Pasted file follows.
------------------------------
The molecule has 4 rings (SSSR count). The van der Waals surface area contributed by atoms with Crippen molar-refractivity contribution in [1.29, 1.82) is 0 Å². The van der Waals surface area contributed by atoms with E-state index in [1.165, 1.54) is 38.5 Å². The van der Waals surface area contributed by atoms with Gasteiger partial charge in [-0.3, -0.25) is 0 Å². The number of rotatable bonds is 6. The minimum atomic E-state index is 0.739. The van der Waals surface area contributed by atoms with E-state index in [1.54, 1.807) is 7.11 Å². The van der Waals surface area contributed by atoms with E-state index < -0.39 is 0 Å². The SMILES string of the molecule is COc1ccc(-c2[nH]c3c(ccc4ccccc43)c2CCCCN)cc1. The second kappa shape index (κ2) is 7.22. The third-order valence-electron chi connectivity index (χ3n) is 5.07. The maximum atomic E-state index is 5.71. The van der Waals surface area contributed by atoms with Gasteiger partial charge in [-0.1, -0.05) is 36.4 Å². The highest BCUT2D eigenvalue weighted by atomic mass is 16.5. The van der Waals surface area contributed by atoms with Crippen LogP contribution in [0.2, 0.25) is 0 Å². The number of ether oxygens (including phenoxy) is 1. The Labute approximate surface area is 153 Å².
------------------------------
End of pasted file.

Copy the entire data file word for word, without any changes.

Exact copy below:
The molecule has 4 rings (SSSR count). The van der Waals surface area contributed by atoms with Crippen molar-refractivity contribution in [1.29, 1.82) is 0 Å². The van der Waals surface area contributed by atoms with E-state index in [1.165, 1.54) is 38.5 Å². The van der Waals surface area contributed by atoms with Gasteiger partial charge in [-0.3, -0.25) is 0 Å². The number of rotatable bonds is 6. The minimum atomic E-state index is 0.739. The van der Waals surface area contributed by atoms with E-state index in [1.54, 1.807) is 7.11 Å². The van der Waals surface area contributed by atoms with E-state index < -0.39 is 0 Å². The SMILES string of the molecule is COc1ccc(-c2[nH]c3c(ccc4ccccc43)c2CCCCN)cc1. The second kappa shape index (κ2) is 7.22. The third-order valence-electron chi connectivity index (χ3n) is 5.07. The maximum atomic E-state index is 5.71. The van der Waals surface area contributed by atoms with Gasteiger partial charge in [-0.1, -0.05) is 36.4 Å². The highest BCUT2D eigenvalue weighted by atomic mass is 16.5. The van der Waals surface area contributed by atoms with Crippen LogP contribution in [0.2, 0.25) is 0 Å². The number of ether oxygens (including phenoxy) is 1. The Labute approximate surface area is 153 Å².